4 Dreamweaver Alternatives For Linux

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Designing websites during the early stages of the public Internet entailed using software no more complicated than Notepad, the real heavy lifting done by the coding skills of the designer in question. As time passed, however, software emerged that allowed those unskilled with HTML and other web-friendly languages to design websites in a so-called “what you see is what you get (WYSIWYG) environment,” and the likes of Adobe Dreamweaver emerged. Offering a full-featured design environment, Dreamweaver allows even novice designers to manipulate their projects using familiar, word processor-like commands and controls.

Enter designers who prefer Linux: With no release of Dreamweaver or any of its major competitors for the Linux operating system, where is a designer unfamiliar with web languages to turn? We have the answer below with these four Dreamweaver alternatives for Linux:

1. KompoZer


Reigning as a favorite among Linux users who double as web designers, KompoZer is a top-notch WYSIWYG editor in the style of Dreamweaver and Microsoft FrontPage that combines the core design features you’d expect with additional offerings such as file management utilities, debugging capabilities and very thorough help files to get even those entirely new to Linux software started in style.

Based on Gecko, the rendering/layout engine created by Mozilla and used in the wildly popular Firefox web browser, KompoZer brings a level of stability and trust to this list not found anywhere else.

2. Aptana Studio 3

Aptana Studio 3

Like the operating system it runs on, Aptana Studio 3 is an entirely open source web design and development solution aimed at replicating the Dreamweaver experience for Linux users. Supporting the HTML5 and CSS3, JavaScript, Ruby, Rails, PHP and Python web development languages and presenting users with a full WYSIWYG interface, creating, testing and deploying web apps and pages becomes a simple task.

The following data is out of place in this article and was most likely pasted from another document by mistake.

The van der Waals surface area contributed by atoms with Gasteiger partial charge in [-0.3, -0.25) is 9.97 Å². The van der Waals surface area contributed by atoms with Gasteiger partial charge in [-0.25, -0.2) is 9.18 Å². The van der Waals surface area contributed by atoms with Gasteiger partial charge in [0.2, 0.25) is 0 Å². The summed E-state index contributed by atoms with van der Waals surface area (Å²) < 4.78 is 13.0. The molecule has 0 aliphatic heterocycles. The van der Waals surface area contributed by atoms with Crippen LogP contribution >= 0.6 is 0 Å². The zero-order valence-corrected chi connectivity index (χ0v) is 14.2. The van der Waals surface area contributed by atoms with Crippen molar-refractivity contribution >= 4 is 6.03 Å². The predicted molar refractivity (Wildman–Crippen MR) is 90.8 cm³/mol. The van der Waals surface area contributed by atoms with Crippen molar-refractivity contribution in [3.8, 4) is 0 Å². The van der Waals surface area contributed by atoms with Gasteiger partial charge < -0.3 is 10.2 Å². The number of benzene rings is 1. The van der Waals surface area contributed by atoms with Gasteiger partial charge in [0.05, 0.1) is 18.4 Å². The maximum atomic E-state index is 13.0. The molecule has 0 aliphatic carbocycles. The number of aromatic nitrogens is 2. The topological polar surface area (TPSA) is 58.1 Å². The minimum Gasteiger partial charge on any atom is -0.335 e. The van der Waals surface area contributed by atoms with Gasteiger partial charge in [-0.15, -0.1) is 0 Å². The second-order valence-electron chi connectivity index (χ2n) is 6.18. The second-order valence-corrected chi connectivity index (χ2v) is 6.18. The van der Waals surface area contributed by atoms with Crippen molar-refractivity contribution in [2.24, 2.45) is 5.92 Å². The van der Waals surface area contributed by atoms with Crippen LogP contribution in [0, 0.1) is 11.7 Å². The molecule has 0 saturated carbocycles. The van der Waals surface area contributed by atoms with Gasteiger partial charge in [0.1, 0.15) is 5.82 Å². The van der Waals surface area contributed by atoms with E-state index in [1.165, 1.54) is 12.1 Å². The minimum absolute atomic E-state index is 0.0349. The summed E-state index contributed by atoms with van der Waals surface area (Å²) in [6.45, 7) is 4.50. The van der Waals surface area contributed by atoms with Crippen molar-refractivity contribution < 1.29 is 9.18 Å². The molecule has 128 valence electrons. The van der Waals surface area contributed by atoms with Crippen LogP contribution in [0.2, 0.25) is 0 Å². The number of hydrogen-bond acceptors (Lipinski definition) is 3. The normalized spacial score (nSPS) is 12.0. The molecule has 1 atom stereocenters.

Additional features offered by Aptana and in line with Dreamweaver’s own are an integrated debugger and a deployment wizard that helps you to synchronize your local modifications with your remote server via FTP. The inclusion of a built-in terminal goes a step further by allowing you to work on an administrative level both on your personal computer and your remote server, giving you an added level of control over your projects.

3. BlueGriffon


Based on the same Gecko engine as the more popular KompoZer software, BlueGriffon offers many of the same features in a smaller and less top-heavy package than its counterpart. Aimed at users both fresh and experienced, BlueGriffon sports a simple interface without some of the complexity found in its competitors and offers the extra appeal of wide language support; users speaking English, Dutch, Finnish, French, Czech, German, Hebrew, Hungarian, Italian, Japanese, Korean, Polish, Chinese, Serbian, Slovenian, Spanish and Swedish will find a fully translated version available to them with the simple push of a button!

4. Amaya


Amaya is the simplest tool listed here but offers a few features that sets it apart from the others we’ve outlined, the most important of them being that it comes directly as a result of development by the official World Wide Web Consortium (W3C). The official body determining web coding and design standards, the W3C knows better than anyone else what both the present and future of web design holds, and this knowledge is reflected in Amaya’s ability to work quickly and easily with the core languages of HTML and CSS.

Additional functionality in Amaya includes the unique ability to work with XML applications such as those based on XHTML, MathML and SVG, broadening its ability to be used in nonstandard design projects.

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Anna Fox is the editor at Social Media Infographic, the blog collecting best visuals that make understanding social media easier.